In the ensuing years, more West Indians followed. They found a country that needed labor in almost every sector. These workers gave their blood, sweat and tears to build the transport system, the social services and the manufacturing sector of Britain. A number of them served in the British military as well. Life was not a bed of roses.
They faced discrimination from the local population that did not want to see colored people in Britain. In 1963, for instance, it was reported that there was widespread ‘racial discrimination in housing and employment against coloreds.’ The situation came to a head when the Bristol Bus Company refused to employ Black or Asian crews. The showdown led to a strike and a bus boycott that lasted for four months. In America, there was a similar bus strike in Alabama with Rosa Parks and Dr. Martin Luther King Jr., taking the lead.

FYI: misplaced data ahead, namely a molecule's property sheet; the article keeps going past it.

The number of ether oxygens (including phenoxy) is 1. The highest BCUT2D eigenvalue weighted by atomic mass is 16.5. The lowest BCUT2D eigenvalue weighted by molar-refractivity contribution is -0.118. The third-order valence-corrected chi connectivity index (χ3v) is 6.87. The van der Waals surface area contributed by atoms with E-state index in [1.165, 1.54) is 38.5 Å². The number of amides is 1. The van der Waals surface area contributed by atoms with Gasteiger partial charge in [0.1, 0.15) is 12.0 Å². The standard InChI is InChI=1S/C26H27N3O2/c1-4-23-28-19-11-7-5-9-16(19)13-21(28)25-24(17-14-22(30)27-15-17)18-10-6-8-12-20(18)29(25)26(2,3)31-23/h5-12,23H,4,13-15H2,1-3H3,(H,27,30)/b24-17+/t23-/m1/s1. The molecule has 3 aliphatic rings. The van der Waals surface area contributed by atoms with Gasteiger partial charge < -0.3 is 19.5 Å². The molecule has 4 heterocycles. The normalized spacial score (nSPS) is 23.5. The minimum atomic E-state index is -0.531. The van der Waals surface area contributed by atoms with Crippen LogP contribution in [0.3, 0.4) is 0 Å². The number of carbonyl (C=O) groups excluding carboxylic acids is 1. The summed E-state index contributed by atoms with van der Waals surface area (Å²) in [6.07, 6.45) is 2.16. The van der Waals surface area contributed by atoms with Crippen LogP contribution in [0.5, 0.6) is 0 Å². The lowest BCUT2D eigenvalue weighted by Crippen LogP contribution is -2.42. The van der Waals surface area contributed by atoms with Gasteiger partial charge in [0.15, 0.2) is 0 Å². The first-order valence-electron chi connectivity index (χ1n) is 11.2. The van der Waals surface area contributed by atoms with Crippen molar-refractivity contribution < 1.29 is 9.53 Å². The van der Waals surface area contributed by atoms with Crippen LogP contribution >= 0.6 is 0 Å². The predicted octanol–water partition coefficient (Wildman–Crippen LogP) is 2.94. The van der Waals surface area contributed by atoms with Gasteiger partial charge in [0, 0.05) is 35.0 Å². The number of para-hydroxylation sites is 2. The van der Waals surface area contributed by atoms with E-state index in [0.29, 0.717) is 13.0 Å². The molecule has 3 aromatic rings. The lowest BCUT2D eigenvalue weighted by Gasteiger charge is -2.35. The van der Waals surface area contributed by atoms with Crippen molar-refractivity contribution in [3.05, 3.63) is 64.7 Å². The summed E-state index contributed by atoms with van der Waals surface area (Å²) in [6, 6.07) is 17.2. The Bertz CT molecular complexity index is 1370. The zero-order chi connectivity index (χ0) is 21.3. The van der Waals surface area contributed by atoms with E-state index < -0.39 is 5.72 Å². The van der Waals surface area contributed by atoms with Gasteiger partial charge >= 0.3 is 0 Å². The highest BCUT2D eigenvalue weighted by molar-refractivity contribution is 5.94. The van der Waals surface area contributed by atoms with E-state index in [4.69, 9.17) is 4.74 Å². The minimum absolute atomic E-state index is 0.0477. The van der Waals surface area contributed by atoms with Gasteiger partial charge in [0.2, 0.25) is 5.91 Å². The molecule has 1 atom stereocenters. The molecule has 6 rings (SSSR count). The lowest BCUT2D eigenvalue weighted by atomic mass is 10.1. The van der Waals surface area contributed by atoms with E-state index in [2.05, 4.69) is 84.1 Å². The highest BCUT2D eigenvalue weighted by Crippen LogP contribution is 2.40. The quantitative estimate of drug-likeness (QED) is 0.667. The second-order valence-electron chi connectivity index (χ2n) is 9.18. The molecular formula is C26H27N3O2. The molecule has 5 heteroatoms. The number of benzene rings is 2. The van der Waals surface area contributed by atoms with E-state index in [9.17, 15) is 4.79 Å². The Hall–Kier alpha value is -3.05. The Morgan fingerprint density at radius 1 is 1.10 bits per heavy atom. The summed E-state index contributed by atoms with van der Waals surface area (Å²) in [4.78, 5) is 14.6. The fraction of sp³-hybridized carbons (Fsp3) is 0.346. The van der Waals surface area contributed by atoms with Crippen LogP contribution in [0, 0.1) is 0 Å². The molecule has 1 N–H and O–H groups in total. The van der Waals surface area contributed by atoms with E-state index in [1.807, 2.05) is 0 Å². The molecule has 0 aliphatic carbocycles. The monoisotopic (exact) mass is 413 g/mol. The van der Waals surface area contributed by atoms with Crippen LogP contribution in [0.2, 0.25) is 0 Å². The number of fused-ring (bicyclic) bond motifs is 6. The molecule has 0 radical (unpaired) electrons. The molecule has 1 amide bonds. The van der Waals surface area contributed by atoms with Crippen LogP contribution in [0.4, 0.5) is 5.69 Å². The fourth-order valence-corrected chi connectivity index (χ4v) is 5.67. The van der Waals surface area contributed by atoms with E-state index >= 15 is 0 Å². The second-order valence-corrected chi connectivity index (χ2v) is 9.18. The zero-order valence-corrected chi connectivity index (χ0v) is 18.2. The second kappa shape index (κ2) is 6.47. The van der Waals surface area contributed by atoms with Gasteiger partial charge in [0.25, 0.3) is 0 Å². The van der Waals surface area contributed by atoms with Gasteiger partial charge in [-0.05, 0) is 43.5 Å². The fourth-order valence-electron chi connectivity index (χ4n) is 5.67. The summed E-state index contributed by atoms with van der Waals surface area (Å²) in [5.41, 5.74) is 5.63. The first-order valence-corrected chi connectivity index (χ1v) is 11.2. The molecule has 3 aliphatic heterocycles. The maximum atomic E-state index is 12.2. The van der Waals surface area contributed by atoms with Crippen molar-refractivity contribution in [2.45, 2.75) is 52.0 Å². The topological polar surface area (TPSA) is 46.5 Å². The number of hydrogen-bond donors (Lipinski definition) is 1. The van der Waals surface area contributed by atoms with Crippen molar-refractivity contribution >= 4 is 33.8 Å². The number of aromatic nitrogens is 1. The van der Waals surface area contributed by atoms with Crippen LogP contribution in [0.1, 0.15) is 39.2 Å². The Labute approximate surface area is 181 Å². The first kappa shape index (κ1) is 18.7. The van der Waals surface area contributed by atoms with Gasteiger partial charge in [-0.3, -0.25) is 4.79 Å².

It was felt that the Bristol strike led to the passing of the Race Relations Acts of 1965 and 1968. The Acts outlawed discrimination in housing, employment and in public places. But there was a politician that had other ideas. He was Enoch Powell, a leading member of the Conservative Party in Parliament. In April 1968, Powell warned the nation of the perils of immigration in his ‘Rivers of Blood’ speech. He predicted violent clashes between Blacks and Whites and said that Blacks will rule over Whites.
Powell argued that one could not be Black and British.
These extreme views struck a chord with many in Britain. The Home Secretary, Reginald Maudlin, advised Prime Minister Ted Heath that it was a prudent policy to open the door to persons from the old Commonwealth who were ‘of British stock.’ He wanted the admission of persons from the new Commonwealth to be reduced ‘and since they were from a different cultural background, the task of assimilation – as experience so bitterly shows-is all but impossible.’ This is a clear case of racism but the Heath government ignored criticisms that it favored the white Commonwealth.